Lunch with Bonde
Bonde tells the story of three young black friends who go out seeking for refuge in downtown LGBT+ night scene. How did you go about creating the three main characters?
Bonde was wrote by 8 people. We are all LGBTQIA+ individuals who lived most of our lives in São Paulo’s periphery, 6 of us are black. And besides working together, we are also really close friends so it should be clear now that it’s a very close to home kind of film, you know? Everything that happens in the film is familiar to us, some of those we lived ourselves and others happened really close. Creating those three characters was like going through experiences that we and our queer gang lived, also making the script open to the crew who had many things in common with them. The cast, Alice Marcone, Eric Oliveira and Joyce Brito were a huge part of this!
What hurdles did you face? Physical, financial etc?
Most of us never thought we would be making films one day because we all grew up seeing the face of brazilian cinema: w hite, straight, cisgender and rich. Old money rich. We are not part of the film universities. We are not part of the castings and sure as hell not part of the industry. We had to fight our way in and we still do, we studied in Instituto Criar, a film NGO, and we made Bonde (our 3rd short film) with the help of affirmative policies. Making films for us is a political statement, an investment hoping to help change this scenary. And we can’t forget that we also have been going through a process of boycott of all things LGBTQIA+ related by our government, so things aren’t getting easier for us…
Do you think short film circuit is more welcoming for minorities in general?
I can say it’s the only circuit we could be a part of. It’s the circuit we got to see other marginalized filmmakers creating and getting recognition. I say marginalized because as queer people we are a minority, but as black people we are 54% of the population in Brazil, we are actually the majority here, but you won’t see us on TV. And about the short film circuit you definitely won’t see 54% of the films there made by us. It’s still a long way to go…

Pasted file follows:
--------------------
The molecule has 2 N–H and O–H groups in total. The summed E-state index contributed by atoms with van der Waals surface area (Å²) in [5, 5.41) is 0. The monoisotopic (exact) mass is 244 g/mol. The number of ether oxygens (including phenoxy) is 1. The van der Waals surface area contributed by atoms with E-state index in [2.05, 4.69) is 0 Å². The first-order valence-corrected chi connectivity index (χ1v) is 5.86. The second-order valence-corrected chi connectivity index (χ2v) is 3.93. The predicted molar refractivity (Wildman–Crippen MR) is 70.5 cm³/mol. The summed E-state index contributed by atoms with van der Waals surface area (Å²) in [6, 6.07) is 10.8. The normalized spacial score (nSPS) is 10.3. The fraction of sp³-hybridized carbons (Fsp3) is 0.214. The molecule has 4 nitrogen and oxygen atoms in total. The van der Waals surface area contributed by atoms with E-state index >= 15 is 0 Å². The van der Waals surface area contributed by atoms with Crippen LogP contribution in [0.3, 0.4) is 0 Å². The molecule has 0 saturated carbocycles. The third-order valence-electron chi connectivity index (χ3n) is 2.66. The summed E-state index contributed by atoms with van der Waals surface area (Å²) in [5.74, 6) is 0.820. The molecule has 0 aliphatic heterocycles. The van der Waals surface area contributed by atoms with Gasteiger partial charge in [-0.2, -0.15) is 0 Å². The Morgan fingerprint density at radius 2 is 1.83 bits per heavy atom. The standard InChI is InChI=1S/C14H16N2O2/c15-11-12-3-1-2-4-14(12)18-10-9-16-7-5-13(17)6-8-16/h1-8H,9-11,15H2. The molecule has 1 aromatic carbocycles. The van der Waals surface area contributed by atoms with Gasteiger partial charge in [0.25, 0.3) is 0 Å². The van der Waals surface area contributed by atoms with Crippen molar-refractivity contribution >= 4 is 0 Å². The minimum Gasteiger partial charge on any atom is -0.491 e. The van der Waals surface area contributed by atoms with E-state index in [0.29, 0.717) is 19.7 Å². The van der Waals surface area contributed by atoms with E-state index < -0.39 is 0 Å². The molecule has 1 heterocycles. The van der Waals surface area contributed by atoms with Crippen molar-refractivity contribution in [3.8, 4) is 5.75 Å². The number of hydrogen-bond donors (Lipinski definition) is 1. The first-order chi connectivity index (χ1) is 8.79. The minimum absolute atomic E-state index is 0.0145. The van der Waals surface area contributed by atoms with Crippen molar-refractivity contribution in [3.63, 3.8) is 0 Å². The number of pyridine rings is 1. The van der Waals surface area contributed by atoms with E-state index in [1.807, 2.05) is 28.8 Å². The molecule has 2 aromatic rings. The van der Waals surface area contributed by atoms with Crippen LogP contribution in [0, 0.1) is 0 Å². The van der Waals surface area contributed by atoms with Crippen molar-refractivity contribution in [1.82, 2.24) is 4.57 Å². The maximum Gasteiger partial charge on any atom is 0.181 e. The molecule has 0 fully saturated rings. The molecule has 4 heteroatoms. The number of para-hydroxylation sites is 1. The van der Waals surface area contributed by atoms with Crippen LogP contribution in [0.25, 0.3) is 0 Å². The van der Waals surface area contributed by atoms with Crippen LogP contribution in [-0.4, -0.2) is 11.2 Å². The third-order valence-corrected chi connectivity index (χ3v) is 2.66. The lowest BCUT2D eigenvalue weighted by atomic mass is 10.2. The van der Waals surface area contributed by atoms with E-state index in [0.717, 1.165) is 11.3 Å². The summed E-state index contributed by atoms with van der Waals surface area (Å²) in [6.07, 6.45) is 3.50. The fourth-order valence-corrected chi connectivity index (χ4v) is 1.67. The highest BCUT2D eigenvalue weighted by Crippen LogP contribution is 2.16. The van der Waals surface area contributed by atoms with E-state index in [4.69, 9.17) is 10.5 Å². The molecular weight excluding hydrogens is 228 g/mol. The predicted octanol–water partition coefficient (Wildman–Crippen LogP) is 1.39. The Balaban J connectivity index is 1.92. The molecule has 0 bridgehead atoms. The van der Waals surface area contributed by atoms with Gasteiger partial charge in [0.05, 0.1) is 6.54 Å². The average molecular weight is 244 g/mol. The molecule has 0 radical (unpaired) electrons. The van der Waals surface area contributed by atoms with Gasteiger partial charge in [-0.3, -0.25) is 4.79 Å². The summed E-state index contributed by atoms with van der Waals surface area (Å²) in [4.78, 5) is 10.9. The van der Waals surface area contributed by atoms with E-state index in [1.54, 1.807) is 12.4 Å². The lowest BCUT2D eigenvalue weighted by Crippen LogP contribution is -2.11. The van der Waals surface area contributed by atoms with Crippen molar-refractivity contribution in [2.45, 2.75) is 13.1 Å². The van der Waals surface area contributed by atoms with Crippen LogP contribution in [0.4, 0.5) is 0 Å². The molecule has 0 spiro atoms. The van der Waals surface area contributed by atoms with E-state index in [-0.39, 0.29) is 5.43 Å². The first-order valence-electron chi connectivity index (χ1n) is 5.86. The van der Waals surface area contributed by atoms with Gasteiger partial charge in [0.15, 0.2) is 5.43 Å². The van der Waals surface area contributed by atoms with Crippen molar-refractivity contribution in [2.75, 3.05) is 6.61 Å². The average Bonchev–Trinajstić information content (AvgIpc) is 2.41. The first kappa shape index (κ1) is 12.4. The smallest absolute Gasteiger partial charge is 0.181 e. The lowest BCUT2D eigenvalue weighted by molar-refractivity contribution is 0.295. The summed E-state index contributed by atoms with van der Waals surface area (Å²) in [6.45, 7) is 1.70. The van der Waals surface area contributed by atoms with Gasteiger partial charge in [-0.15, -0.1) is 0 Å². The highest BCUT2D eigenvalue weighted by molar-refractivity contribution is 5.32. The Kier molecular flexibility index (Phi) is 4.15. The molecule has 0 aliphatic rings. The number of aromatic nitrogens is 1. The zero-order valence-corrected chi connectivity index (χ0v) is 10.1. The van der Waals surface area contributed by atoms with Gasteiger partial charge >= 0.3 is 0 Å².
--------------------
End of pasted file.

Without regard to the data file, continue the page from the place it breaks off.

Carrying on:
Can you tell us a bit about what is it to make a film as a collective?
For us it’s such a special way of making films. We get the opportunity to think as a whole and dissect how 8 different people see things. Having all of those perspectives really helps when writing about marginalized identities. It’s not about egos, it’s about our biggest goal, changing things together! But also let’s not romanticize things, having 8 people creating together is hard. São Paulo is a huge city where most poor people live in the outskirst and have to spend 4 hours a day in public transportation to get to work so by saying that we wrote Bonde in the center of the city after our day jobs you know what we been through daily. Everytime we make something there’s like 8 people struggling to fit the project in their schedules.
Would you say that the short film format has given you any particular freedom?
Yes! There’s no brazilian feature films on movie theaters like ours, not even a little bit, right now we could only do Bonde as a short film. Not only because of the theme but also for the creative directions we took. For Bonde we wanted to explore internet imagery and meme culture in an experimental way, always with a twist, just like we did with funk music for the original sountrack by .enzo.
What do you consider your cinematographic references?
Since we never actually got to see ourselves in most of movies our references had to be broader than that. Internet culture was definitely our biggest inspiration. Y’all should check out Leona, Assassina Vingativa and Bonde das Maravilhas on YouTube, the first one is a web novela by the one and only Leona, a Brazilian queer icon, and the later is a funk girlgroup that we make a big direct reference in the post credits scene.